29th April 2021 – Formulation Options in Nasal Drug Delivery


29th April 2021 - Formulation Options in Nasal Drug Delivery

Nasal delivery offers a number of unique opportunities for the successful delivery of drugs and vaccines either locally, systemically or directly to the central nervous system. This utility has resulted in growing interest from scientists looking to administer both therapeutic agents and vaccines via the nasal route. 

In our first article, we looked at the basic anatomy of the nasal cavity and considered why it was such a good target for delivering a wide range of therapeutics and vaccines, and in our second article we discussed some of the formulation choices that need to be taken into account when developing dosage forms for the nasal route.

In this, our third and final article in the series, we examine some of the analytical techniques that are used to analyse the drug product and subsequent device performance, both for characterisation purposes and for assessing stability.

Testing Liquid or Dry Powder Devices
When considering options for nasal delivery of a drug or vaccine, the first decision to be made is which type of device to choose. Similarly, the choice of analytical methods will be very different for the two dosage form presentations, and depend greatly on the stage of development and regulatory territory.

Liquid nasal dosage forms are the most prevalent and provide the simplest and most flexible formulation approach. They also offer the option of either a unit-dose or multi-dose delivery.  Analysis of the dosage form delivered by liquid devices, will include:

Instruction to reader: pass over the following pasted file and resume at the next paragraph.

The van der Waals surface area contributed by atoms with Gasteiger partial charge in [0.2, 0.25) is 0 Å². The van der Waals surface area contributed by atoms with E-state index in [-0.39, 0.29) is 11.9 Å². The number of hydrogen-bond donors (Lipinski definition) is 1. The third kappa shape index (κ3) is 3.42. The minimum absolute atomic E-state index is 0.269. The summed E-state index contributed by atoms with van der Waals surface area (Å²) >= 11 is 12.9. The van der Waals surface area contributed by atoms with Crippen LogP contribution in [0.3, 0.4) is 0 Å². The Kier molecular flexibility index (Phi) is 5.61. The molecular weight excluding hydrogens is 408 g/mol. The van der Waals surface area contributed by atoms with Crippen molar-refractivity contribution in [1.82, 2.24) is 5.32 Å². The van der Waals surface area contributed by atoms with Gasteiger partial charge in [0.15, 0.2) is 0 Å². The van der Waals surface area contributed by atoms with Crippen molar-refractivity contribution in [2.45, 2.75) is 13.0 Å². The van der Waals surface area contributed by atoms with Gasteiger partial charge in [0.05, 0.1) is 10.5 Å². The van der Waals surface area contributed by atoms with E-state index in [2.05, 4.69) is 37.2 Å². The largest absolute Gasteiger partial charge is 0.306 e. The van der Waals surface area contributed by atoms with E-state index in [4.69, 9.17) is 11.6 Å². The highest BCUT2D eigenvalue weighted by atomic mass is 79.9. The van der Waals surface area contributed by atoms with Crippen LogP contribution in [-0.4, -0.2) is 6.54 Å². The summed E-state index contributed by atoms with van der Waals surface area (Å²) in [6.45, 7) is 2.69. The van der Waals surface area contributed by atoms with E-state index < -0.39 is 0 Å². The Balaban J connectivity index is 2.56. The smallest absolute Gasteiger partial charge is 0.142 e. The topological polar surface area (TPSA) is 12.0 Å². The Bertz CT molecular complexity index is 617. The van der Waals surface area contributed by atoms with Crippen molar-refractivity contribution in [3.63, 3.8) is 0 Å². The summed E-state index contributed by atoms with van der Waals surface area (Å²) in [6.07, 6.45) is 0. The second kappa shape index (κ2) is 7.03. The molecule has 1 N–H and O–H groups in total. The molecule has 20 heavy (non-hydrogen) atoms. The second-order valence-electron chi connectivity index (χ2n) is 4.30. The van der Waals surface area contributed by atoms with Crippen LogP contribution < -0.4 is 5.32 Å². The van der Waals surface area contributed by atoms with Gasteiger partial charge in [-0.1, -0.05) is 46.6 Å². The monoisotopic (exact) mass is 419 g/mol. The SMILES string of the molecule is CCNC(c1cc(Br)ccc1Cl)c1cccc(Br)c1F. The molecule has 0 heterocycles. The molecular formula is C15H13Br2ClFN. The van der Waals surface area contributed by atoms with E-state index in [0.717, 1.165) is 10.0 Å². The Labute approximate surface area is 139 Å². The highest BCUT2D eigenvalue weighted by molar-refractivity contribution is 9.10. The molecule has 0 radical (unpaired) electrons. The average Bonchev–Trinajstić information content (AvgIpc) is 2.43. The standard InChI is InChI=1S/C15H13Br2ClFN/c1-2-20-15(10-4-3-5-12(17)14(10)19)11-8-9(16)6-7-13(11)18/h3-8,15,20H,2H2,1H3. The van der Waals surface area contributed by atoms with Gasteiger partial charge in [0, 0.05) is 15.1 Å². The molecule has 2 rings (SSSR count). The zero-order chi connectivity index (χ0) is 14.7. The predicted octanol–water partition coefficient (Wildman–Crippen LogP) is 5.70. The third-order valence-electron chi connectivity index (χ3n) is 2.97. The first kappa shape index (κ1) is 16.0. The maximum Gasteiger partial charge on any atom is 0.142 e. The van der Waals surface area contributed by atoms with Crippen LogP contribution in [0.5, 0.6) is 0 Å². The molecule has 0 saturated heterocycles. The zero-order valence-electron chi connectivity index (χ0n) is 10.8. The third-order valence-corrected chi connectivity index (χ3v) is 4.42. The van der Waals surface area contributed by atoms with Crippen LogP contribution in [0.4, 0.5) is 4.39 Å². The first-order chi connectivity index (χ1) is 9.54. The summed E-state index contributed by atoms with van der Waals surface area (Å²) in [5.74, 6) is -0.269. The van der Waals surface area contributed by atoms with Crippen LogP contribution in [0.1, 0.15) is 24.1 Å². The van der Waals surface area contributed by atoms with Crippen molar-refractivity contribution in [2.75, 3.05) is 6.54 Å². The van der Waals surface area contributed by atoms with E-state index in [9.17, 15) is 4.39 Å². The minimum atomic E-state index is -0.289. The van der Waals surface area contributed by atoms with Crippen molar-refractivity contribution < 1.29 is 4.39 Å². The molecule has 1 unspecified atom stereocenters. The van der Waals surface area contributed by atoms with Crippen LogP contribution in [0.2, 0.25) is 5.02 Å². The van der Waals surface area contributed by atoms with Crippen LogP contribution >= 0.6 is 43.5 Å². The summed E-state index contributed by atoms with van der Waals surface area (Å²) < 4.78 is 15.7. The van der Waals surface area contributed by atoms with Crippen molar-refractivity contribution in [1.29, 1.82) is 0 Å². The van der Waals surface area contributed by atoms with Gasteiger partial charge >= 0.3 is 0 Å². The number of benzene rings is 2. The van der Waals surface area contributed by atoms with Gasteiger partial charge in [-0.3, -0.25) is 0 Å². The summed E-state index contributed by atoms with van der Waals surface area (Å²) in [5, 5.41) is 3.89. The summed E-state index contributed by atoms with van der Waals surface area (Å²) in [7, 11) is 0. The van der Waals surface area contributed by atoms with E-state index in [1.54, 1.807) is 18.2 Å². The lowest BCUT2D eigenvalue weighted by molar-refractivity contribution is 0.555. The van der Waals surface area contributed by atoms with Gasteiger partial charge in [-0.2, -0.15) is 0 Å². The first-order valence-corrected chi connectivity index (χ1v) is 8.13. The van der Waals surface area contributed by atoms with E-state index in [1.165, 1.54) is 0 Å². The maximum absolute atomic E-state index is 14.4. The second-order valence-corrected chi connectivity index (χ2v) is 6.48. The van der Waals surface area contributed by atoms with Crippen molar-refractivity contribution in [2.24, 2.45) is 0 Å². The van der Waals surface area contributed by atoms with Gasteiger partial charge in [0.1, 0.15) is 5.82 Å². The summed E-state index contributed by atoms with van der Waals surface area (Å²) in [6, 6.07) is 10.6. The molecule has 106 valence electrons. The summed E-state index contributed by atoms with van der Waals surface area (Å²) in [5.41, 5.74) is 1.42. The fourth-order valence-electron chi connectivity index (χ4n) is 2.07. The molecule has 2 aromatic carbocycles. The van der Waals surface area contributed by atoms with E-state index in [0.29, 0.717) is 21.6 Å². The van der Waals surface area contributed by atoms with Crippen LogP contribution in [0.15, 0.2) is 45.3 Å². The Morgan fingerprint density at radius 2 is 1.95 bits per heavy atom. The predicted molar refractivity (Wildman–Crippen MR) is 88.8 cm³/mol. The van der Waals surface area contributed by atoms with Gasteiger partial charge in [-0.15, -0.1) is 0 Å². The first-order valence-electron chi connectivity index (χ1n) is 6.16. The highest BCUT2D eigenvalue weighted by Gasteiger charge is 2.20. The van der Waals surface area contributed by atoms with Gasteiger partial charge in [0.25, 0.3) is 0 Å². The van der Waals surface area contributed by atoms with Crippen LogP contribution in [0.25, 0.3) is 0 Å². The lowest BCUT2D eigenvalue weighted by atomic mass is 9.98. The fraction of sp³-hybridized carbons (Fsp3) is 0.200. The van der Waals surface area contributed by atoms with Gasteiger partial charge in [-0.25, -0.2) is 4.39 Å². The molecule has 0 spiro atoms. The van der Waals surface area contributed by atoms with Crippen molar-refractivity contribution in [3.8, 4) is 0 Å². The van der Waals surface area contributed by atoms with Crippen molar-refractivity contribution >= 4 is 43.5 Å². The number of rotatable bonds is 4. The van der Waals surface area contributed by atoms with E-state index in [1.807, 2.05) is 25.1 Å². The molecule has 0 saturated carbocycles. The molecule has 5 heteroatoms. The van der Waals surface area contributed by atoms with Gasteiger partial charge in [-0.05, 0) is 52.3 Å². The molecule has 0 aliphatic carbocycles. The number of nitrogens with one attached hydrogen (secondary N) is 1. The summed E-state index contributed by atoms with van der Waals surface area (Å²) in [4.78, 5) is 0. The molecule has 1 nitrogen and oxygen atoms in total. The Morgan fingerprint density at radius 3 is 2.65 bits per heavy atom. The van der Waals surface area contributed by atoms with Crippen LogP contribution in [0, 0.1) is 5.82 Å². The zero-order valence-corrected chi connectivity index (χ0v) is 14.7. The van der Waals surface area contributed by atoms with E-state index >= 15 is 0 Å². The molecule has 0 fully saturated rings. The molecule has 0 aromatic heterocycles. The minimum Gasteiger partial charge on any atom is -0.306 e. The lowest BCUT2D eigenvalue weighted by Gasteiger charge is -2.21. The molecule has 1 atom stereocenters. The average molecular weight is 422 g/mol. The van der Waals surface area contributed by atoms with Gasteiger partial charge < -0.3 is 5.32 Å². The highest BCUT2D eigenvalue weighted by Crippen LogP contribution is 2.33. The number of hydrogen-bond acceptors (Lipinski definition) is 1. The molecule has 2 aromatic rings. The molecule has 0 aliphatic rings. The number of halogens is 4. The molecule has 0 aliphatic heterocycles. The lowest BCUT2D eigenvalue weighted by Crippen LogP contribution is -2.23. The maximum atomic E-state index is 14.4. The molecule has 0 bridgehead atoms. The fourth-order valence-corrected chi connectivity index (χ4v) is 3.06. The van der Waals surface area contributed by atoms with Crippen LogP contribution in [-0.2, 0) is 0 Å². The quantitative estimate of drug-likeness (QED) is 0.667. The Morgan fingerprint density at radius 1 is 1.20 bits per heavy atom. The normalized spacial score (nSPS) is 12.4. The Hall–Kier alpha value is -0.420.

• Comprehensive testing of the liquid in the device (including the API and key excipients).
  • Device performance testing such as droplet size, plume geometry, spray pattern and the quantity of liquid/drug delivered.
In contrast, dry powder devices are generally single dose devices and analysis will include:
  • Comprehensive testing of the dry powder drug product within the device.
  • The particle size, plume geometry and quantity of dry powder delivered from the device.
Development studies 
During development of nasal products, a wide range of performance attribute tests are recommended and/or stipulated by the regulatory authorities in addition to the more typical; and expected specified final product release testing.    

EP guidance notes, found here and similarly FDA, found here detail a lot of these tests which are often dependant on both the formulation and the device and can be used to discriminate between formulation variants.  These include: Delivered dose throughout the life of the product, Priming requirements, Effect of dosing orientation on emitted dose. Plume geometry and spray pattern.  Another tool that has proven useful in comparing and selecting formulations during development is the transparent nasal cavity.